1. CAN:
 CAN is one of the most commonly used modal verbs in English. It can be permission and to show possibility or impossibility.   Modal use :-
  • General Ability  I can ride a horse.
  • Ability during a specific event  With a burst of adrenaline, people can pick up cars.
  • Opportunity  I have some free time. I can help her now.
  • Permission  She can not stay out after 10 p.m.
  • Request  Can you hand me the stapler?
  • Possibility  Any child can grow up to be President.
  1. COULD :
COULD is used to express possibility or past ability as well as to make suggestions and requests. COULD is also commonly used in conditional sentences as the condition form of CAN   Modal use : -
  • Possibility  John could go to jail for stealing the money.
  • Suggestion  you could spend your vacation in Shimla.
  • Past Ability  I could run ten miles in my twenties.
  • Polite Request  Could I've something to drink?(near future)
  • Conditional of can  If I had more time, I could travel around the world.
  1. MAY :
MAY is most commonly used to express possibility. It can also be used to give or request permission, although this is being used less common.   Modal use :-
  • Possibility  Jack may not get upset, even if you tell him the truth.
  • Give Permission  You may leave the table when you finish your dinner.
  • Request Permission  May I make a phone call?(near future)
  1. MIGHT :
MIGHT is most commonly used to express possibility. It is also used after Conditional sentences. English speakers can also use MIGHT to make suggestions or requests, although this is less common in American English.   Modal use :-
  • Possibility  Your purse might be in the living room.
  • Conditional of May  If  I entered the contest, I might       actually win.
  • Suggestion  You might try the cheese cake.
  • Request  Might I have something to drink? (near future)
  1. MUST :
MUST" is most commonly used to express certainty. It can also be used to express necessity or strong recommendation, although native speakers prefer the more flexible form "have to." "Must not" can be used to prohibit actions, but this sounds very severe; speakers prefer to use softer modal verbs such as "should not" or "ought not" to dissuade rather than prohibit.   Modal use :-
  • Certainty  This must be the right address.
  • Necessity  You must have a permit to enter the national park.
  • Strong Recommendation  You must take some time off and get some rest.(emphatic advise)
  • Prohibition  Jenny, you must not play in the street! ( near future)
  1. OUGHT TO:
"Ought to" is used to advise or make recommendations. "Ought to" also expresses assumption or expectation as well as strong probability, often with the idea that something is deserved. "Ought not" (without "to") is used to advise against doing something, although Americans prefer the less formal forms "should not or "had better not.   Modal use :-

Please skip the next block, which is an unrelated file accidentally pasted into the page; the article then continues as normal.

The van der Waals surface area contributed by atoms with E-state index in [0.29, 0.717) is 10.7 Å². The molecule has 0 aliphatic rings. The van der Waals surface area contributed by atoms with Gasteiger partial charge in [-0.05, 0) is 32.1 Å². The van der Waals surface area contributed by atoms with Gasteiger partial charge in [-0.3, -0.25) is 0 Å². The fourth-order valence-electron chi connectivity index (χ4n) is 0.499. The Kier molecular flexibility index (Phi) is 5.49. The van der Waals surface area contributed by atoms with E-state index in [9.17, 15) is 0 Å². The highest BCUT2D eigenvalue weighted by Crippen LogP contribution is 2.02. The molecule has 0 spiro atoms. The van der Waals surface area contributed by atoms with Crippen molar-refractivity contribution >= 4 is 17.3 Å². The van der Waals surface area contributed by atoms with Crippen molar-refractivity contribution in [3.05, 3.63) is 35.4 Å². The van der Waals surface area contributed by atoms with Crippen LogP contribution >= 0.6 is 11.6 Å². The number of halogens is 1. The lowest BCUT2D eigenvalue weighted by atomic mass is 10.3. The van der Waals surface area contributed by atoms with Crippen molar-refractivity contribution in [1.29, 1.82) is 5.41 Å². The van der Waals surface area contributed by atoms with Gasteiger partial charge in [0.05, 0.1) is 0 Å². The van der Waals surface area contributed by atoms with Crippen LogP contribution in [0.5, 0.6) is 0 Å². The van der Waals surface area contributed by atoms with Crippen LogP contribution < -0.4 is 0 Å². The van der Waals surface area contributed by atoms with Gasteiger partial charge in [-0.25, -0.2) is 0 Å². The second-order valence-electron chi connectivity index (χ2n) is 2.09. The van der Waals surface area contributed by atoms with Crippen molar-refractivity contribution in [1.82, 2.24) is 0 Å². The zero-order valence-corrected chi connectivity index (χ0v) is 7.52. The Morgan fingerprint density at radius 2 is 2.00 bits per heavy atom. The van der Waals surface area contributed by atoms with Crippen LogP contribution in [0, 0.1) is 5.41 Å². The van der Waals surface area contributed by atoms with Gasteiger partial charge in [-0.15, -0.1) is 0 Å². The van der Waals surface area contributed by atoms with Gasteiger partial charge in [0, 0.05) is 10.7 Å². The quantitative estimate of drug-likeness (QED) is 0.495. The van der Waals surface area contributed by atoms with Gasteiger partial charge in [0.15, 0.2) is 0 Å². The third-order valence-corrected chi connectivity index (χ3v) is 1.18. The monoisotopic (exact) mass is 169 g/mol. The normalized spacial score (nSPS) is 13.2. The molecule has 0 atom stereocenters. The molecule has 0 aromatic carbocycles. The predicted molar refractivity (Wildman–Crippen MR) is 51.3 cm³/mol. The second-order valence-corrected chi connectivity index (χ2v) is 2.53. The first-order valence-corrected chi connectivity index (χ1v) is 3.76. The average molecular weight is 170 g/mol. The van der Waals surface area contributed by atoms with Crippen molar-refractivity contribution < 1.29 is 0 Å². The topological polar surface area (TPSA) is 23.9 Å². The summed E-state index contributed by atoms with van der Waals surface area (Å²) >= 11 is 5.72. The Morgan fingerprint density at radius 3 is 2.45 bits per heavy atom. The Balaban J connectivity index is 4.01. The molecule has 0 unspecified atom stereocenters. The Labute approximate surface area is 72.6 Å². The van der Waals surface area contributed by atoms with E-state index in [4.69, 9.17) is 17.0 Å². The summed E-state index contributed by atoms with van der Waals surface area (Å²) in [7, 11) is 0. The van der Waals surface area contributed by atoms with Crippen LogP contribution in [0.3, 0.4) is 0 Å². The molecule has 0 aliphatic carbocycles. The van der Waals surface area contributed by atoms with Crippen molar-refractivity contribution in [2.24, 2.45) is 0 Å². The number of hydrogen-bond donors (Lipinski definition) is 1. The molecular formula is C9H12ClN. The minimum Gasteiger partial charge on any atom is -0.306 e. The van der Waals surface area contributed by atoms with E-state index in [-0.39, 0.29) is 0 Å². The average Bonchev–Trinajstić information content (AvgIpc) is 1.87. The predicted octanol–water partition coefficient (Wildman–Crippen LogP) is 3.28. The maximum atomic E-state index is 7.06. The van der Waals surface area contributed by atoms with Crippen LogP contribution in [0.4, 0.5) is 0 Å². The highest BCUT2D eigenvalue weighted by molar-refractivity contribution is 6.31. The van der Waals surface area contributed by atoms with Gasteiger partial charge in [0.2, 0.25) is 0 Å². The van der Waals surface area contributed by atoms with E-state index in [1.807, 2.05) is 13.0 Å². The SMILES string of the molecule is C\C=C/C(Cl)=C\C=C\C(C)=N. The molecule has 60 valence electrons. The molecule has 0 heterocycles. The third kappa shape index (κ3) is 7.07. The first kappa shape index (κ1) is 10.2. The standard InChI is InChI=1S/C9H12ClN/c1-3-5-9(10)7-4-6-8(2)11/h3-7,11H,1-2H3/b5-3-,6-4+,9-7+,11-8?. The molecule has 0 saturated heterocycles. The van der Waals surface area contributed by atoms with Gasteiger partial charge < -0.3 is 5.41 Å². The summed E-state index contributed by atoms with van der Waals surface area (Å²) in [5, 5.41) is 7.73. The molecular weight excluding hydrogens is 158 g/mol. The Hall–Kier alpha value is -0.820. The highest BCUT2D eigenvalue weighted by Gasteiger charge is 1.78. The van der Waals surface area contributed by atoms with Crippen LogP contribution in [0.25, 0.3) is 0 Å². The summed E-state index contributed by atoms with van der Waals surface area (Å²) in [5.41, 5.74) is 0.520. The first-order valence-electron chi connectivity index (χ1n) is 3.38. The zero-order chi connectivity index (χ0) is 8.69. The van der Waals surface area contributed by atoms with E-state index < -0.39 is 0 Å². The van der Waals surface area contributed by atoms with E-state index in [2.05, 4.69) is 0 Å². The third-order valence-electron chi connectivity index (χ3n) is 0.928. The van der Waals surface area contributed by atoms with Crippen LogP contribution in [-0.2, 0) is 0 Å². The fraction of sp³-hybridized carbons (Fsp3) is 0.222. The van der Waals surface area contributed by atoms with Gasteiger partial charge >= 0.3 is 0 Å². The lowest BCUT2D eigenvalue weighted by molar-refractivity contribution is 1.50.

• Recommendation, Advice  You ought to stop smoking.
  • Advice against something  Mark ought not drink so much.
  • NOTICE  There is no To.
  • Assumption, Expectation, Probability  - She ought to receive the package tonight.
  • John ought to get the promotion. (It is expected because he deserves it)
  1. SHALL :
"Shall" is used to indicate future action. It is most commonly used in sentences with "I" or "we," and is often found in suggestion such as "Shall we go?" "Shall" is also frequently used in promises or voluntary actions. In formal English, the use of "shall" to describe future events often expresses inevitability or predestination. "Shall" is much more commonly heard in British English than in American English; Americans prefer to use other forms, although they do sometimes use "shall" in suggestions or formalized language.   Modal use :-
  • Suggestion  Shall we begin dinner?
  • Future Action  I shall be there by 8:00.
  • Volunteering, Promising  I shall take care of everything for you.
  • Predestination  He shall become our next king.
  • Inevitability  Man shall explore the distant regions of the Universe.
  1. SHOULD :
"Should" is most commonly used to make recommendations or give advice. It can also be used to express obligation as well as expectation.   Modal use :-
  • Recommendation, Advisability  People with high cholesterol should eat low fast food.
  • Obligation  We should be at work before 9:00.
  • Expectation  He should be in New York by next week. His new job starts on Monday.
"Should" can also express something between recommendation and obligation. "Be supposed to" expresses a similar idea and can easily be used in the past or in negative forms.  
  1. WILL :
Will" is used with promises or voluntary actions that take place in the future. "Will" can also be used to make predictions about the future. For more information on using "will" and associated exercises, visit the Simple Future Tense.   Modal use :-
  • Future Action Prediction  He thinks it will rain tomorrow.
  • Voluntary Action  I will make dinner tonight.
  • Promise  I promise that I will write you every single day.
  1. WOULD :
"Would" is most commonly used to create conditional verb forms. It also serves as the past form of the modal verb "will." Additionally, "would" can indicate repetition in the past.     Modal use:-
  • Past of will He told me that he would be here before 8:00.
  • Conditional  If I were president, I would cut the cost of education.
  • Repetition in Past  When I was kid, I would always go to the beach.